At Ball State, students can get involved, feed their spirit, fuel their imagination, and set that journey to music.
Learn more by visiting bsu.edu/music or call 765-285-5400.
Music education is a win-win-win: for students, teachers, and system. If you believe that all students deserve to have access and opportunity to active music-making in his or her scholastic environment, then watch this short animated video to hear more about the many benefits of music education.
Music for All thanks to Dr. Jeremy L. Earnhart, Director of Fine Arts, Arlington I.S.D. Arlington, Texas for permission to use portions of his research and presentations.
BroaderMinded.com and National Association for Music Education, www.nafme.org.
Benham, J. L. (2011). Music Advocacy. Lanham, MD: Rowman & Littlefield Education.
Jensen, E. (2001). Arts With the Brain in Mind. Alexandria, VA: Association for Supervision and Curriculum Development.
Jensen, E. (2009). Teaching With Poverty in Mind. Alexandria, VA: Association for Supervision and Curriculum Development.
Kraus N., Slater J., Thompson E., Hornickel J., Strait D., Nicol T., & White-Schwoch T. (2014). Music enrichment programs improve the neural encoding of speech in at risk children. Journal of Neuroscience. 34(36): 11913-11918.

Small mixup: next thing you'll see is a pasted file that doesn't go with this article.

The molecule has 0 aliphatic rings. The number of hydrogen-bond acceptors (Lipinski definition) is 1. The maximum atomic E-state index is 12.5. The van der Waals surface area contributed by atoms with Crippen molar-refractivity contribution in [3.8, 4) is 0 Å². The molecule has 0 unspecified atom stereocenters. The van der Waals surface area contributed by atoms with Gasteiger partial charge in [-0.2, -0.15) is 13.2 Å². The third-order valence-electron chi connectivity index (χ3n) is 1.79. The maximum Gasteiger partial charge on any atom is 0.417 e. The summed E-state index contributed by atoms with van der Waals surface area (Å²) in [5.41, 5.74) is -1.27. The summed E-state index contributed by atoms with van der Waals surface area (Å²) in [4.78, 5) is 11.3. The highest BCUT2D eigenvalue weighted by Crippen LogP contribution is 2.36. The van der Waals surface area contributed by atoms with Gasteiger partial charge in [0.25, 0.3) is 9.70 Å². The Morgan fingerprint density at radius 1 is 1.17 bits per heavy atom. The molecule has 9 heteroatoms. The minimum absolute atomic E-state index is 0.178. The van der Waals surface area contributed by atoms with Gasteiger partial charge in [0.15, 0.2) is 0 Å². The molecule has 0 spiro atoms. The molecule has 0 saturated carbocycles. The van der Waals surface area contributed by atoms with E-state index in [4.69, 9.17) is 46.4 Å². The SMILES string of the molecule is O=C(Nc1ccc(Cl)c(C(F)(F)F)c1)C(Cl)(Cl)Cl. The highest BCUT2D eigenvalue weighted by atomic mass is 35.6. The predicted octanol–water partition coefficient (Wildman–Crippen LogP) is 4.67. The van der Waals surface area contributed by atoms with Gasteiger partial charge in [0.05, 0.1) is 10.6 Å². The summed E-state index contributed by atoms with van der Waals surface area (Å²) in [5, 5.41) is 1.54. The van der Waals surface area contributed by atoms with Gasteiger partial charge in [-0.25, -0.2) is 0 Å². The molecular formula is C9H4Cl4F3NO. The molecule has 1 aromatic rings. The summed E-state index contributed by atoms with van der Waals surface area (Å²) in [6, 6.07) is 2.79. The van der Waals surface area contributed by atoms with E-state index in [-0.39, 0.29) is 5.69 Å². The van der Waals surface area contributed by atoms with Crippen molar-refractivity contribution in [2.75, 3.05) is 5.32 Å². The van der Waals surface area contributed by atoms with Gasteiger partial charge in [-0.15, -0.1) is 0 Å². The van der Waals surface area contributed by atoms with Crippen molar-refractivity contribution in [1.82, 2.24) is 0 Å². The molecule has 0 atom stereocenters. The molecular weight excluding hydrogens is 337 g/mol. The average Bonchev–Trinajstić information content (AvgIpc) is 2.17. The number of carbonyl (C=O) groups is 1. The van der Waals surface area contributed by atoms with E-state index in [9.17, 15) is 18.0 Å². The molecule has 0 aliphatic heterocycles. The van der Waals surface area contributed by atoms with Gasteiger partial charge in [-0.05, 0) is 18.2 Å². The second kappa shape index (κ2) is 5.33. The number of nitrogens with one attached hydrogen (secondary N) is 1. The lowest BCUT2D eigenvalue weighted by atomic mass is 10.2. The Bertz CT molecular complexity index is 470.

Pink, D. H. (2006). A Whole New Mind. New York: Riverhead Books
Pink, D. H. (2010). Drive. New York: Riverhead Books
Pink, D. H. (2012). To Sell is Human. New York: Riverhead Books.
Robinson, K. (2009). The Element. New York: Penguin Group.
Texas Music Educators Association. (2013). Students enrolled in fine arts courses score higher on the SAT than those with no fine arts coursework [Data file]. Accessed October 9, 2014, from Texas Music Educators Association Web site: http://www.tmea.org/assets/pdf/National_SAT_Score_Comparison.pdf
Texas Music Educators Association. (July 25, 2014). Fine arts participation data [PowerPoint presentation]. Available July 25, 2014, tmea.org Web site: http://www.tmea.org/ resources/advocacy/materials
White-Schwoch, T., Carr, K., Anderson, S., Strait, D. L., & Kraus, N. (2013). Older Adults Benefit from Music Training Early in Life: Biological Evidence for Long-Term Training-Driven Plasticity. Journal of Neuroscience, 33(45), 17667-17674.
Lyons, L. (2003). Americans want music students to play on [Online article]. Retrieved from the Gallup Organization website: http://www.gallup.com/poll/8434/Americans-Want-Music-Students-Play.aspx
Harris Poll. (2007, November 12). Those with more education and higher household incomes are more likely to have had music education [Press release]. Retrieved from harrisinteractive.com website: http://www.harrisinteractive.com/vault/Harris-Interactive-Poll-Research-Music-Education-2007-11.pdf